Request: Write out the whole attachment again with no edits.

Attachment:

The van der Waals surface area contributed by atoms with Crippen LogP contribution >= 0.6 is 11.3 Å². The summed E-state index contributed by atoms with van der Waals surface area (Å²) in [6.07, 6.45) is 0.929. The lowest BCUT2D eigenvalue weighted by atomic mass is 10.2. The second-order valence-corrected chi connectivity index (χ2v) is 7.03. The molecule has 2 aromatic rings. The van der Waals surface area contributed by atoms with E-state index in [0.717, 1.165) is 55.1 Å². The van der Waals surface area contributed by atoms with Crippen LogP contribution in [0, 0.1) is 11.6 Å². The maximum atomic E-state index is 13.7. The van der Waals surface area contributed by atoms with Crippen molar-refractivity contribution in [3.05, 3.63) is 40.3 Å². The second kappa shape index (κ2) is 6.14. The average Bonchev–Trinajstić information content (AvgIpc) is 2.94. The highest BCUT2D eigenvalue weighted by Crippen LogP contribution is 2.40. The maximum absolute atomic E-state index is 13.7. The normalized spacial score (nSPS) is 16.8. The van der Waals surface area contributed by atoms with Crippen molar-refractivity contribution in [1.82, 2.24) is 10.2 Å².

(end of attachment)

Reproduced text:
The van der Waals surface area contributed by atoms with Crippen LogP contribution >= 0.6 is 11.3 Å². The summed E-state index contributed by atoms with van der Waals surface area (Å²) in [6.07, 6.45) is 0.929. The lowest BCUT2D eigenvalue weighted by atomic mass is 10.2. The second-order valence-corrected chi connectivity index (χ2v) is 7.03. The molecule has 2 aromatic rings. The van der Waals surface area contributed by atoms with E-state index in [0.717, 1.165) is 55.1 Å². The van der Waals surface area contributed by atoms with Crippen LogP contribution in [0, 0.1) is 11.6 Å². The maximum atomic E-state index is 13.7. The van der Waals surface area contributed by atoms with Crippen molar-refractivity contribution in [3.05, 3.63) is 40.3 Å². The second kappa shape index (κ2) is 6.14. The average Bonchev–Trinajstić information content (AvgIpc) is 2.94. The highest BCUT2D eigenvalue weighted by Crippen LogP contribution is 2.40. The maximum absolute atomic E-state index is 13.7. The normalized spacial score (nSPS) is 16.8. The van der Waals surface area contributed by atoms with Crippen molar-refractivity contribution in [1.82, 2.24) is 10.2 Å².